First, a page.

A faster-than-light device called the Stutterwarp Drive allows mankind to achieve practical travel between planetary systems. Ships can usually reach a speed of 3.5 light years per day; the real limitation of the Stutterwarp drive is that it can only propel a ship up to a maximum of 7.7 light years before it needs to enter a gravity well and discharge lethal radiation that would otherwise kill the crew. Because ships need to reach a world within this distance, the effect of this limitation is the creation of lanes along which travel and commerce are conducted and along which wars are fought, the Arms mentioned above.


Astrography--at least astrography as known in the late 1980s when 2300AD came out--makes the Arms look like this.

2300AD Starmap: Core and Arms


Alpha Centauri, 4.3 light years away, site of the prosperous world of Tirane is well within range of stutterwarp. Beta Canum Venaticorum (27.3 light years away) and Beta Comae Berenices (29.9 light years away) form the nucleus of a prosperous cluster of stars, the "French Arm," shown in light blue on the map above, colonized mainly by Europeans. Procyon (11.5 light years away) Tau Ceti (11.9 light years away), 40 Eridani (16.5 light years away), and Epsilon Indi (11.8 light years away) form the backbone of another cluster, the "Chinese Arm" (in dark blue), extensively colonized by Asian and Latin American powers with the addition of Canada and some local aliens, all under Manchurian hegemony, that's unfortunately much less accessible than the French Arm--these stars might be closer to Sol than the French Arm stars, but there just aren't any stars conveniently located to bridge the gap between the Chinese Arm and Sol. Finally, Mu Herculis (27.4 light years away) is one of the notable stars in the American Arm (in darkest blue), colonized by the Americans and Australians, but because of a lack of stars in sufficiently convenient locations the American Arm is self-contained. (Or, more accurately, it started off as being self-contained in the game, but that's another thing.)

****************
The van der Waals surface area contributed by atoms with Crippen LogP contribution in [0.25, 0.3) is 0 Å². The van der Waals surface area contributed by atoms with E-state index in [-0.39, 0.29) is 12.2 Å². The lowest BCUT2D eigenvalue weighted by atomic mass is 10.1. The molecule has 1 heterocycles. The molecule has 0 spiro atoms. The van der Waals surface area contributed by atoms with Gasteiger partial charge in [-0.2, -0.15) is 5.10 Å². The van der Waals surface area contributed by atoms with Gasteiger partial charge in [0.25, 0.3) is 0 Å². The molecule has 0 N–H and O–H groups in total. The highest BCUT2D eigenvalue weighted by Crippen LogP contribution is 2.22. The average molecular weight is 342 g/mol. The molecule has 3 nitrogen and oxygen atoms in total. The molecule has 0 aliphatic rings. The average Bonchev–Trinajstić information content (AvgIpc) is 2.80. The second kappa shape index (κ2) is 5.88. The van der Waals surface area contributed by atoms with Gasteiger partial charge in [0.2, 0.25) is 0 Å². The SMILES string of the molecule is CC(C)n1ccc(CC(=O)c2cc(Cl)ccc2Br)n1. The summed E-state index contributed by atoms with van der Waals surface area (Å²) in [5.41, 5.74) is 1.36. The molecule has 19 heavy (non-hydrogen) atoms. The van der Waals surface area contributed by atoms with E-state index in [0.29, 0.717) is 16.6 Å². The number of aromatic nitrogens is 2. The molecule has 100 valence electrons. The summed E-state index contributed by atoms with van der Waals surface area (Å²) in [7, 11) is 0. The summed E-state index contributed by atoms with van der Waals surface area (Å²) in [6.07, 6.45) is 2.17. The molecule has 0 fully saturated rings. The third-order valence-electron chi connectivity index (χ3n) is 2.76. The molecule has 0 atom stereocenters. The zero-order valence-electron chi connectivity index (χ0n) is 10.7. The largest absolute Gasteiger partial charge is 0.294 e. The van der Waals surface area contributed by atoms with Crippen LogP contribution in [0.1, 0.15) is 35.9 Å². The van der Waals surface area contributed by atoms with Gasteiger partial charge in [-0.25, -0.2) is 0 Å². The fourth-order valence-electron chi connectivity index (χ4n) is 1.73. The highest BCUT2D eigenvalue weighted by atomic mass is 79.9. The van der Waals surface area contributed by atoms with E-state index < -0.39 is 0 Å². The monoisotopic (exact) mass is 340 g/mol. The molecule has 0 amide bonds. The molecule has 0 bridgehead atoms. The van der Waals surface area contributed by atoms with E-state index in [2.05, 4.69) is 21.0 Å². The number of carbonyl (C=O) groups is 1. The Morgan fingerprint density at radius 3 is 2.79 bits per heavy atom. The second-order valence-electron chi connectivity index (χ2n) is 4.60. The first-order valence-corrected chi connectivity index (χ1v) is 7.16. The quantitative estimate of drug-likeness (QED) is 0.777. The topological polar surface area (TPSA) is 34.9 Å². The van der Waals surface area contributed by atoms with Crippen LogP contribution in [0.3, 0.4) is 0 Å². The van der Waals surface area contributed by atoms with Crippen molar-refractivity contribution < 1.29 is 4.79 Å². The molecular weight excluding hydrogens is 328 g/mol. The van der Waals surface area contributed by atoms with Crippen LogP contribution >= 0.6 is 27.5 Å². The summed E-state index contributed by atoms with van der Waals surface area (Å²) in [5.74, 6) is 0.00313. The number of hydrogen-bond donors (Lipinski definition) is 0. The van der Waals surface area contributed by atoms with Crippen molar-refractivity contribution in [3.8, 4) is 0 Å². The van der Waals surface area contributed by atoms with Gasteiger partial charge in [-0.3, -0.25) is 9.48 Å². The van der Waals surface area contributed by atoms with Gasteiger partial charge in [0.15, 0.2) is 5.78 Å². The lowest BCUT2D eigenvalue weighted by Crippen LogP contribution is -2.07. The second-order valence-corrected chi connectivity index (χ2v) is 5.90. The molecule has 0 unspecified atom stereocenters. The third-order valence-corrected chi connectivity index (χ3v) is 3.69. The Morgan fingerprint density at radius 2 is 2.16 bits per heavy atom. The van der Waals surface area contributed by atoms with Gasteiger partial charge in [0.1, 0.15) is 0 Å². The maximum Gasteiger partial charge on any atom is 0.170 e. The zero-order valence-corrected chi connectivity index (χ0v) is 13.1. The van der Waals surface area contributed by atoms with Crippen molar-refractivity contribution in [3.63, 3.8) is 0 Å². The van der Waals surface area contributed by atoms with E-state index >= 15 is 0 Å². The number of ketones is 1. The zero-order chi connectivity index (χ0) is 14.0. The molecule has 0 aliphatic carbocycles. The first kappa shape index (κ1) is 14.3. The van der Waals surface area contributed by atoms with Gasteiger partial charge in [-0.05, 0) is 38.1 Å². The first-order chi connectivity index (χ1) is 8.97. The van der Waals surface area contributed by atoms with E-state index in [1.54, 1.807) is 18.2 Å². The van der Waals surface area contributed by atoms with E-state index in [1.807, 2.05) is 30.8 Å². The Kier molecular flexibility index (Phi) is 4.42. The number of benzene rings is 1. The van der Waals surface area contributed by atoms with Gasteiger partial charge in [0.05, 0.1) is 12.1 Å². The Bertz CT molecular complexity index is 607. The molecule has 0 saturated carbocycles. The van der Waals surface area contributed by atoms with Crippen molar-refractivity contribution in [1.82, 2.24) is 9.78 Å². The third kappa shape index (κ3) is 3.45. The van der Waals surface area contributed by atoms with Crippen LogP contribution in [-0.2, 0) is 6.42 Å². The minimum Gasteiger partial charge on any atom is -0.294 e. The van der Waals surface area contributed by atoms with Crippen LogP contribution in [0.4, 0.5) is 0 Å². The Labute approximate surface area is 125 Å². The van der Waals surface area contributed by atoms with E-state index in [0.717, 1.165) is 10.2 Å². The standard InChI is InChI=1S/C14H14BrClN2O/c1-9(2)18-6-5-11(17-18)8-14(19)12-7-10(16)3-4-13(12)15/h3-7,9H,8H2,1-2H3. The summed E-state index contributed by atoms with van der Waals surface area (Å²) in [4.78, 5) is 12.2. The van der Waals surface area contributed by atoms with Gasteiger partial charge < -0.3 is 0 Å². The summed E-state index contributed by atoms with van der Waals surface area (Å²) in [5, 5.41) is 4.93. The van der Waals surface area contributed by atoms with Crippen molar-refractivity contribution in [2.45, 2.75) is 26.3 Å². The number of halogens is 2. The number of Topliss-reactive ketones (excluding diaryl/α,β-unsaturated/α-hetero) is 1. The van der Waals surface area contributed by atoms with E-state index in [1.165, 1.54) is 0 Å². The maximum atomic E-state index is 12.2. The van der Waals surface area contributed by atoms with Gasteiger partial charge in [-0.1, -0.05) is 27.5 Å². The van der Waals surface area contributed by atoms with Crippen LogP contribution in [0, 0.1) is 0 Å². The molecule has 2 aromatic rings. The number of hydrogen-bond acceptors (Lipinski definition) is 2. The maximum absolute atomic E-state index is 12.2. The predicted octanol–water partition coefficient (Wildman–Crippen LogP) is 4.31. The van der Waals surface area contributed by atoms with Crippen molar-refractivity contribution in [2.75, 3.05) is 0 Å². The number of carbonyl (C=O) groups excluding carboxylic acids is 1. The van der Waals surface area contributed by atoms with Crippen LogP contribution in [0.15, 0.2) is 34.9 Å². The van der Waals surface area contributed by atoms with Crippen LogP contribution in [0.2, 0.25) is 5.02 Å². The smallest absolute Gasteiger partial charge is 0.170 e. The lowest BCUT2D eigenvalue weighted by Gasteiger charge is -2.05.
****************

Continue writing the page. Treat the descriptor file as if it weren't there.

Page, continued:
It turns out that the star maps of the late 1980s were profoundly limited. In the game, despite nearly four centuries of technological development, only a few brown dwarfs have been found. In actuality, it looks like brown dwarfs are--if not commoner than red dwarfs, as theory predicts but observations seem to contradict--pretty common. One of these stars was just discovered lurking closer than Tau Ceti or Epsilon Eridani.

Astronomers have discovered the closest new star to us that’s been spotted in 63 years. Though “star” might be a stretch, depending upon whom you ask.